Anxiety. It’s such a normal and a dreaded emotion. And, I mean, dreaaaad-ed. We’ll go to all kinds of lengths to avoid, push down, squash and completely ignore anxiety. Why? Probably because it feels pretty awful. Personally, I hate the stomach-churning, chest-tightening, breath-shortening, shaky and somewhat nauseous sensations that accompany anxiety for me. Anxiety can also include sweatiness, dry mouth, racing heart, inability to think clearly or, basically, to make any kind of rational decision. No wonder we hate it!
Yet, my therapist side knows that anxiety serves a purpose. Anxiety can make us aware of danger so that we protect ourselves. It can increase our alertness so we’re focused and ready-to-go for our upcoming presentation. It can even tell us when we need to prepare more for a meeting or that we need to be careful with our words as we have a difficult conversation with a loved one.
While none of these reasons mean that we have to like feeling anxious, they do mean that anxiety is not going away. It’s a part of the human experience, for better or worse.
So, here are 3 ways to relieve anxiety right here, right now for whatever is coming next that stirred up all that anxiety to begin with:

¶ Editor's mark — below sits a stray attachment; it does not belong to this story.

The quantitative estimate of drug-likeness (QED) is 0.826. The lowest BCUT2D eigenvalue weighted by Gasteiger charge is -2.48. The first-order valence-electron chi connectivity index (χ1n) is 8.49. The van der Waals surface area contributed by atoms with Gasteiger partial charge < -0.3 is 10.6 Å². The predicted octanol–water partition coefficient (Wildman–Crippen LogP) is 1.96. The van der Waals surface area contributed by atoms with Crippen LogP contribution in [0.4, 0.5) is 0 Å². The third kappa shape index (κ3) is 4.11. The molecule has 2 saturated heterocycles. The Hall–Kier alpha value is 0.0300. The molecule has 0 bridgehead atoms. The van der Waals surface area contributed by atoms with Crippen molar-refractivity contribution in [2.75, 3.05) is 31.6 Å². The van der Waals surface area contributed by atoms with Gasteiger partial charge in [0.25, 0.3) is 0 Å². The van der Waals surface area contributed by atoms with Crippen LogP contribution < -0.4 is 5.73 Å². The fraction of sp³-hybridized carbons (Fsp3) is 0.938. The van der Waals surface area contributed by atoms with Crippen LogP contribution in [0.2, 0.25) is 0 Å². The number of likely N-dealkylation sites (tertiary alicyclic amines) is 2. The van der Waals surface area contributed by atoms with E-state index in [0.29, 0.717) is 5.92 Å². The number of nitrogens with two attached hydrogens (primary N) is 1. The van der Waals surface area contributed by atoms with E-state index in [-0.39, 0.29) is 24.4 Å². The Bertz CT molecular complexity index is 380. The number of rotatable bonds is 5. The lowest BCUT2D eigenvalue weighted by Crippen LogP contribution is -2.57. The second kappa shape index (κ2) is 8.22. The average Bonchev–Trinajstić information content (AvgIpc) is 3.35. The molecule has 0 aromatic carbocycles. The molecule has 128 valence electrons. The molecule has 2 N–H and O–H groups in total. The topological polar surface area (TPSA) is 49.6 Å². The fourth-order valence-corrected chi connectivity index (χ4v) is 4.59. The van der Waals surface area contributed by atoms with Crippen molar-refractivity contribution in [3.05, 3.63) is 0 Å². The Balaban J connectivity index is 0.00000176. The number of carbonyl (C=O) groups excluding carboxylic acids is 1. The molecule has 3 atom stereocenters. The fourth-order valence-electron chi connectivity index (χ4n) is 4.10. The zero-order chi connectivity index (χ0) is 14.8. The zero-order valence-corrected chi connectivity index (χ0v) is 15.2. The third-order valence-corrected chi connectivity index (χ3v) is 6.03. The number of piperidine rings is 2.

- Take gentle, deep breaths. This is simple, but there’s a good reason for it. When our bodies are stressed and anxious, the sympathetic nervous system is activated, causing all those aforementioned icky sensations. Deep breathing actually causes the parasympathetic nervous system to kick, which tells our body to calm down and return to balance.Take slow breaths filling your lungs with air. Notice how your belly inflates like a balloon as you inhale and deflates as you exhale. Repeat 10 times.
- Repeat a positive, calming mantra. You can even pair the mantra with your deep breaths. “I can do this.” “I’m capable.” “I’ve handled this before." “I’m prepared. I got this.” “I’ll be ok.” “It’s just anxiety.” “I can feel anxious and do this anyway.”
- Imagine the situation going well. Our brains often don’t know the difference between whether a situation is happening in real time or whether it’s just something we’re thinking about. Visualize yourself being confident and calm and doing what you need to do. This gives your brain a way to practice with the situation occurring just as you want it to.
Remember, anxiety is a normal part of life, and everyone feels it sometimes. However, if you find that anxiety is getting in the way of you living your best life, please don’t keep struggling.
We don’t like anxiety either, but we’d love to help you take your life back from it. Reach out; we’re here to help.